The theme of this week’s episode of Survivor titled “Turf Wars” was the surprises the castaways somehow did not see coming.
Marty and Jud (among others) were shocked that the tribes were being mixed up. Tyrone was stunned that his aggressive attitude and petulance over the chicken got him voted off. Despite both of these occurrences being Survivor staples, none of the contestants saw them coming.
Leading up to tonight’s episode, privately I bemoaned the fact that CBS was airing advertisements for Survivor announcing the tribe switch-up. I’m the type of fan who does not like to watch the previews if I can avoid them because it makes even the smallest of twists more interesting to me (yes, this makes watching football on Sunday’s challenging). The fact is, in my 21st season of watching, not every twist is surprising anymore.After the fact, however, I have to give the producers credit. By essentially telling us a switch was coming, it made the comments by Marty and NaOnka before the announcement hilarious. They were extremely arrogant and ultimately very foolish. Had CBS tried to air the comments before the switch it would have simply given the surprise away without the humor of watching the pair eat their words.
What amazes me, however, is that the castaways do not see these twists coming. Sure, this is easy for me to say after the fact, but a mix up of the tribes seemed inevitable to me very early on in the game. If nothing else, the competitive imbalance between the two tribes required a switch to keep the challenges relevant.
I’m not certain what the legalities are of a game show-like production such as Survivor. However, I recall interviews with Jeff Probst and executive producer Mark Burnett from the past where the duo claims that Survivor is run like a game show and subject to fairness checks as Jeopardy or the Price Is Right would be. The order and flow of challenges, events and changes has to be arranged ahead of time rather than being at the whim of producers to influence the outcome of the game that Survivor truly is.
The point is, the Medallion of Power, the tribe switch and any other change to come in the show was set ahead of time. Thus, if after watching Survivor for so long I could predict the change from my couch, the castaways should have been thinking of such a possibility as well.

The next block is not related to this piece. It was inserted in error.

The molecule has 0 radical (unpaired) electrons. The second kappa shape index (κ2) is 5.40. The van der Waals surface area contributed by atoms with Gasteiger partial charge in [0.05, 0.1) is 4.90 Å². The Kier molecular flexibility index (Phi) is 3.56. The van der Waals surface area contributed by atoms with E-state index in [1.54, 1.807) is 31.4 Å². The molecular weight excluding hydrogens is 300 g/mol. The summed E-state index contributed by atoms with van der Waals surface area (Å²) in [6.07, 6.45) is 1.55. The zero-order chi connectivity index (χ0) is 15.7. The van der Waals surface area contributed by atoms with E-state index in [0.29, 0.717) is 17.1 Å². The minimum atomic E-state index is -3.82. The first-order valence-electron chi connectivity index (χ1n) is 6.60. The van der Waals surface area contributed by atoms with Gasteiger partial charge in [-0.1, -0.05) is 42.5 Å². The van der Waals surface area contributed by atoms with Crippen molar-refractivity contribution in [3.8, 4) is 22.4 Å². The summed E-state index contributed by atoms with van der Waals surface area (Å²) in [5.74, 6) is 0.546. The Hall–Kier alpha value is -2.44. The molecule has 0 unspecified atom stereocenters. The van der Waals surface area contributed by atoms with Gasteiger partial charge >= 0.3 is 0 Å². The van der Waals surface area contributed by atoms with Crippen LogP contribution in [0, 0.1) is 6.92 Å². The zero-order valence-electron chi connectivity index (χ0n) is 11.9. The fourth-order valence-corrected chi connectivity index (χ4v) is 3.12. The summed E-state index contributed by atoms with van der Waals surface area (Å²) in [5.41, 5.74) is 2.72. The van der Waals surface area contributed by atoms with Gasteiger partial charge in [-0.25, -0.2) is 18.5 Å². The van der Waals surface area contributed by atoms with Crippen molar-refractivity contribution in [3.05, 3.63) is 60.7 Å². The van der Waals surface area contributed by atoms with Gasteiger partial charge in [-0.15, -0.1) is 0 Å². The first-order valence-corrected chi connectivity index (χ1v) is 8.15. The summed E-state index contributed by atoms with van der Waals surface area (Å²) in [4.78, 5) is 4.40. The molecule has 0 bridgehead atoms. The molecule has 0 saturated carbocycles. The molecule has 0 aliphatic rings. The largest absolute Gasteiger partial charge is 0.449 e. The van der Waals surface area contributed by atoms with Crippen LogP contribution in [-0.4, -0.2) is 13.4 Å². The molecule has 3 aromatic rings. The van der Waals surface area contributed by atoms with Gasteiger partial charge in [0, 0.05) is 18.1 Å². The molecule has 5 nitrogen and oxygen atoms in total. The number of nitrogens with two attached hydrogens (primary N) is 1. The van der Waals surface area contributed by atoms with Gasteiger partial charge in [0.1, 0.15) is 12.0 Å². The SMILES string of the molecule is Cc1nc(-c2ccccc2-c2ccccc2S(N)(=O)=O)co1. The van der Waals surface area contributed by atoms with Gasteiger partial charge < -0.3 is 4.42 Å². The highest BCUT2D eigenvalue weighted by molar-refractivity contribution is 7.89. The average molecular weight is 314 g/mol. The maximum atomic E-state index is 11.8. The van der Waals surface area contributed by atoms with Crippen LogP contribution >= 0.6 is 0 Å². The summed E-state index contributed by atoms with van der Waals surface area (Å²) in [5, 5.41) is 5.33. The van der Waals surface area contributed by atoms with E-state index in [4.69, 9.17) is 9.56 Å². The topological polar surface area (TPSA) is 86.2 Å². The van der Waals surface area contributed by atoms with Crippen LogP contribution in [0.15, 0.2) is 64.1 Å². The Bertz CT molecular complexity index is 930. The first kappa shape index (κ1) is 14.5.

Because these changes are always a possibility is why castaways who try to play the tribe portion of the game as if it were the individual portion is a mistake. Voting off physical threats and making alliances that alienate other team members back fires when the tribes are mixed up and the survivors find themselves behind in the numbers game on a new tribe with a former enemy.
With all of this in mind, the game never ceases to surprise us. This is the beauty of random people playing the game. On the outside with her old La Flor tribe, Alina had a chance to go to the new Espada tribe, combine with the original Espada members and vote out NaOnka. What happens? Instead she stays with her former tribemates and Holly and Dan flip and vote out Tyrone.
Holly changing sides fits with what we expected, but why would Dan switch? Hopefully he saw the writing on the wall with Holly joining the former La Flor’s and jumped on board (castaways do not do this enough), but it was surprising to see. He voted against his once dominant alliance.
Tyrone’s ignorance to reality was not as egregious as Marty, NaOnka, et al, though his actions were much worse. I’m sure anyone can understand the point that Tyrone was trying to make about sparing the chickens so as to have more food over the long term. But, going with the flow of the tribe and not rocking the boat is far more important than any physical benefit sticking to the plan might have.
The idea of “as long as it ain’t me” is one I’ve harped on over the past two seasons and I will use Tyrone as an example of an extension of that philosophy. The situation Tyrone was arguing had nothing to do with who was going home, at least at the time. However, historically castaways have always reacted negatively to anyone who bucks the wishes of the group.
Sure, Tyrone was probably right that saving the chicken for eggs made more sense in the long haul. But, once the majority has made the decision to eat the chicken, he has to swallow (no pun intended) and just enjoy the chicken. This may seem obvious, but mistakes like this happen frequently on Survivor. If eating the chicken means it ain’t you, eat the chicken.
More thoughts from this episode:
- Marty’s arrogance is astounding. Has an alliance formed in the first week ever gone on to run the table? Alliances are for the end of the game. Being a chameleon early and rolling with the punches is vital.
- Not to be outdone is Marty’s hair. Absolutely tremendous with his buff off.
- Good bye to the Medallion of Power. Despite early positive reviews, I think the end result was mixed. I do not think we’ll ever see this twist again.
- Privately Brenda chewed Marty out for showing the idol, but I think his rationale was solid. He’s right; Jane will tell them about the idol if the time comes. Nevertheless, he’s still likely to be in the minority if La Flor loses immunity. Knowing that Jane told La Flor while they do not know that he knows this works to his advantage. Follow that?
- Did anyone else notice the irony of the two guys who three bean bags in an earlier challenge, Tyrone and Benry, were taken down by Jane and Jud? Jimmy T might have had the sentiment of taking Tyrone out of the challenge correct, but he got the replacement wrong. It should have been Jane.
Did you like the Medallion of Power?
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